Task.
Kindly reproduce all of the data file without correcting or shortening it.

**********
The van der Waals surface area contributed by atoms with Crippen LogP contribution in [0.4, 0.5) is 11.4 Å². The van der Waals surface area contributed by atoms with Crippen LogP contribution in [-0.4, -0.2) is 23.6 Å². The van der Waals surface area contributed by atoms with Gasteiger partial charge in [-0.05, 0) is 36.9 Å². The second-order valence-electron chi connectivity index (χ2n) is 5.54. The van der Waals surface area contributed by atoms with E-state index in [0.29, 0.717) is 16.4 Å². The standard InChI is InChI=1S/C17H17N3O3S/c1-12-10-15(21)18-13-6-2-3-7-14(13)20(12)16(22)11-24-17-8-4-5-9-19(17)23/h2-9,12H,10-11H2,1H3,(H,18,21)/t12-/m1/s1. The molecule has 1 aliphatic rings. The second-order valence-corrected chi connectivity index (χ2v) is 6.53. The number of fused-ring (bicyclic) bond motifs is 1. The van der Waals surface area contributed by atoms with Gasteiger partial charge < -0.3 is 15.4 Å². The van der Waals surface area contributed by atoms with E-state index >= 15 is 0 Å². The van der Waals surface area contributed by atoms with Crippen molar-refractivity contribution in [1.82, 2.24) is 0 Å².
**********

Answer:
The van der Waals surface area contributed by atoms with Crippen LogP contribution in [0.4, 0.5) is 11.4 Å². The van der Waals surface area contributed by atoms with Crippen LogP contribution in [-0.4, -0.2) is 23.6 Å². The van der Waals surface area contributed by atoms with Gasteiger partial charge in [-0.05, 0) is 36.9 Å². The second-order valence-electron chi connectivity index (χ2n) is 5.54. The van der Waals surface area contributed by atoms with E-state index in [0.29, 0.717) is 16.4 Å². The standard InChI is InChI=1S/C17H17N3O3S/c1-12-10-15(21)18-13-6-2-3-7-14(13)20(12)16(22)11-24-17-8-4-5-9-19(17)23/h2-9,12H,10-11H2,1H3,(H,18,21)/t12-/m1/s1. The molecule has 1 aliphatic rings. The second-order valence-corrected chi connectivity index (χ2v) is 6.53. The number of fused-ring (bicyclic) bond motifs is 1. The van der Waals surface area contributed by atoms with Gasteiger partial charge < -0.3 is 15.4 Å². The van der Waals surface area contributed by atoms with E-state index >= 15 is 0 Å². The van der Waals surface area contributed by atoms with Crippen molar-refractivity contribution in [1.82, 2.24) is 0 Å².